By Eric Posner/Chicago
On Friday, January 8, Speaker of the House Nancy Pelosi announced plans to impeach US President Donald Trump for the second time in a year, hoping to drive him from office before he does more damage to the country. The first effort, which began in December 2019 and ended last February, was futile and unwise, and ended up giving Trump a small political boost. This time around, Democrats again face steep odds, but they should move forward. Impeachment offers the possibility of barring Trump from holding office again, and that alone justifies the risk of failure.
Under the US Constitution, the House of Representatives must first approve the articles of impeachment with a majority vote (this was achieved on Thursday). The hard part comes in the Senate, where 17 Republican senators would have to join the Democrats to provide the two-thirds majority required to remove and disqualify the president.
Many people have been waiting for years for Republicans to acknowledge Trump’s unfitness for office and abandon him. But despite a litany of scandals, policy failures, and outrageous lies, Trump has maintained his base, forcing Republican politicians seeking re-election to seek his support. That simple fact explains why almost every Republican elected official has remained loyal to the president.
The first impeachment proceedings against Trump were based on his attempt to bully the Ukrainian government into investigating Joe and Hunter Biden, and his obstruction of Special Counsel Robert Mueller’s investigation of Russian interference in the 2016 election. Not a single Republican member of the House voted for impeachment, and only one Republican senator – Mitt Romney of Utah – voted to remove him.
In fact, Trump’s acquittal was a forgone conclusion. Both scandals were well known before the impeachment and had not damaged Trump’s standing among Republicans. The Ukraine affair was too murky and remote from everyday concerns to impress voters, while the obstruction of justice charge was too legalistic. With no evidence that Trump had solicited Russian help in the election, the investigation could be portrayed as a political hatchet job.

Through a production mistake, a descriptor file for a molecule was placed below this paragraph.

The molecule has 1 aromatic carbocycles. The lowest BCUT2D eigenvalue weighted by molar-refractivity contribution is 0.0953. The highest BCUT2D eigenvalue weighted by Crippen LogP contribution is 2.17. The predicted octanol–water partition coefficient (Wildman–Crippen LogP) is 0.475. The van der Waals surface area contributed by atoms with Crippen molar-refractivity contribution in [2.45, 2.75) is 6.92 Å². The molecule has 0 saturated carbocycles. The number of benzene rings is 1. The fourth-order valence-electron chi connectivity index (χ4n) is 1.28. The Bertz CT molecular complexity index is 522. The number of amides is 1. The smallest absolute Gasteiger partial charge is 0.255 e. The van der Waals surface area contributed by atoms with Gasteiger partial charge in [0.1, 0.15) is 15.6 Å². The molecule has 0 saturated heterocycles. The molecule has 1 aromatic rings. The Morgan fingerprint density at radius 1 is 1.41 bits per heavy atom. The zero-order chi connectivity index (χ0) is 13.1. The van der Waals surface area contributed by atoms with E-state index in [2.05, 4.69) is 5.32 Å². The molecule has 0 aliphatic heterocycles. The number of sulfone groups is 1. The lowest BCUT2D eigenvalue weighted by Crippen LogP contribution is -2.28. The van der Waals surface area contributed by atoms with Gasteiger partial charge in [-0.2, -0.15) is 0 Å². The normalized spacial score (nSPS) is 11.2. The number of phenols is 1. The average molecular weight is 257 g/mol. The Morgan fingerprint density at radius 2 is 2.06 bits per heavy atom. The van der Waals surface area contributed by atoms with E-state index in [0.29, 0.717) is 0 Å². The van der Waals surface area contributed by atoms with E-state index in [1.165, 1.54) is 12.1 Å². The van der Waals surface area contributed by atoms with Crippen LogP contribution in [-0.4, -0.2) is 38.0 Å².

The second impeachment follows two events of much greater significance: Trump’s attempt in a January 2 telephone call to strongarm Georgia’s secretary of state into overturning President-elect Joe Biden’s victory in the state; and his incitement of the mob that invaded the US Capitol on January 6. House Democrats have already drafted a single article of impeachment labelled “incitement of insurrection,” but a better title would have been “subversion of the presidential election.” Trump’s effort to undermine the outcome – by spuriously claiming voter fraud, interfering with the conduct of election officials, and attempting to prevent certification of the electoral vote – clearly rises to constitutional dimensions.
That said, a conviction by the Senate is hardly certain. Although the Constitution refers legalistically to “high crimes and misdemeanours,” senators are free to vote however they want. They are not compelled to convict Trump even if he committed crimes – and it is far from clear, given current public information, that either Trump’s January 2 call or his January 6 speech were illegal under the technical requirements of US criminal law. As politicians first and foremost, Republican senators’ main consideration will be the political consequences of their vote. Unless a substantial portion of Trump’s base abandons him, they would need to see some other advantage in voting to convict.